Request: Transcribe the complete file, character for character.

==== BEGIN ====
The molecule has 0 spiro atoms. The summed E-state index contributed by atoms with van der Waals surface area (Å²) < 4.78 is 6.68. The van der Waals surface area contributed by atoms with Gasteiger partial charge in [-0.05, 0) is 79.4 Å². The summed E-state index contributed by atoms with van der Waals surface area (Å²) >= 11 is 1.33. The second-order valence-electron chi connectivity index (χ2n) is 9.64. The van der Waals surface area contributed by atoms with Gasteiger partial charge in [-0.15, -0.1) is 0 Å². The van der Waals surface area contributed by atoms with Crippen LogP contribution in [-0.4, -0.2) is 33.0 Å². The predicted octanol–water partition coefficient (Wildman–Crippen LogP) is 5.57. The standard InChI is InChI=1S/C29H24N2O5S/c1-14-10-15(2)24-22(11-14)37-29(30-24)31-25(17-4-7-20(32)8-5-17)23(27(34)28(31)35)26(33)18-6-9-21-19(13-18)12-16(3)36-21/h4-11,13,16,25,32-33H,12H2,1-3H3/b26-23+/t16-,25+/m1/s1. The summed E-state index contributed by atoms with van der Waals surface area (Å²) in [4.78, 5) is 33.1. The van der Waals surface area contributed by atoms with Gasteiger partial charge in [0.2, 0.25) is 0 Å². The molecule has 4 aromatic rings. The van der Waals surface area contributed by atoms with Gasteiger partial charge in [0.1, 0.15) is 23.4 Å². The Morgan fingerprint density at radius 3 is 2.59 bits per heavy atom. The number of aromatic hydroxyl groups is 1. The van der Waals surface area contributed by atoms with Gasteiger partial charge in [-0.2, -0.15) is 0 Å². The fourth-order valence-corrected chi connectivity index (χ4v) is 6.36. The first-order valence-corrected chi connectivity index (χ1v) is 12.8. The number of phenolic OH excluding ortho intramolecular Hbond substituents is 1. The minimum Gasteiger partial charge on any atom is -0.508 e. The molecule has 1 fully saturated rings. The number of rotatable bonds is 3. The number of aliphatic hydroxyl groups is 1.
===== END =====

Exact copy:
The molecule has 0 spiro atoms. The summed E-state index contributed by atoms with van der Waals surface area (Å²) < 4.78 is 6.68. The van der Waals surface area contributed by atoms with Gasteiger partial charge in [-0.05, 0) is 79.4 Å². The summed E-state index contributed by atoms with van der Waals surface area (Å²) >= 11 is 1.33. The second-order valence-electron chi connectivity index (χ2n) is 9.64. The van der Waals surface area contributed by atoms with Gasteiger partial charge in [-0.15, -0.1) is 0 Å². The van der Waals surface area contributed by atoms with Crippen LogP contribution in [-0.4, -0.2) is 33.0 Å². The predicted octanol–water partition coefficient (Wildman–Crippen LogP) is 5.57. The standard InChI is InChI=1S/C29H24N2O5S/c1-14-10-15(2)24-22(11-14)37-29(30-24)31-25(17-4-7-20(32)8-5-17)23(27(34)28(31)35)26(33)18-6-9-21-19(13-18)12-16(3)36-21/h4-11,13,16,25,32-33H,12H2,1-3H3/b26-23+/t16-,25+/m1/s1. The summed E-state index contributed by atoms with van der Waals surface area (Å²) in [4.78, 5) is 33.1. The van der Waals surface area contributed by atoms with Gasteiger partial charge in [0.2, 0.25) is 0 Å². The molecule has 4 aromatic rings. The van der Waals surface area contributed by atoms with Gasteiger partial charge in [0.1, 0.15) is 23.4 Å². The Morgan fingerprint density at radius 3 is 2.59 bits per heavy atom. The number of aromatic hydroxyl groups is 1. The van der Waals surface area contributed by atoms with Gasteiger partial charge in [-0.2, -0.15) is 0 Å². The fourth-order valence-corrected chi connectivity index (χ4v) is 6.36. The first-order valence-corrected chi connectivity index (χ1v) is 12.8. The number of phenolic OH excluding ortho intramolecular Hbond substituents is 1. The minimum Gasteiger partial charge on any atom is -0.508 e. The molecule has 1 fully saturated rings. The number of rotatable bonds is 3. The number of aliphatic hydroxyl groups is 1.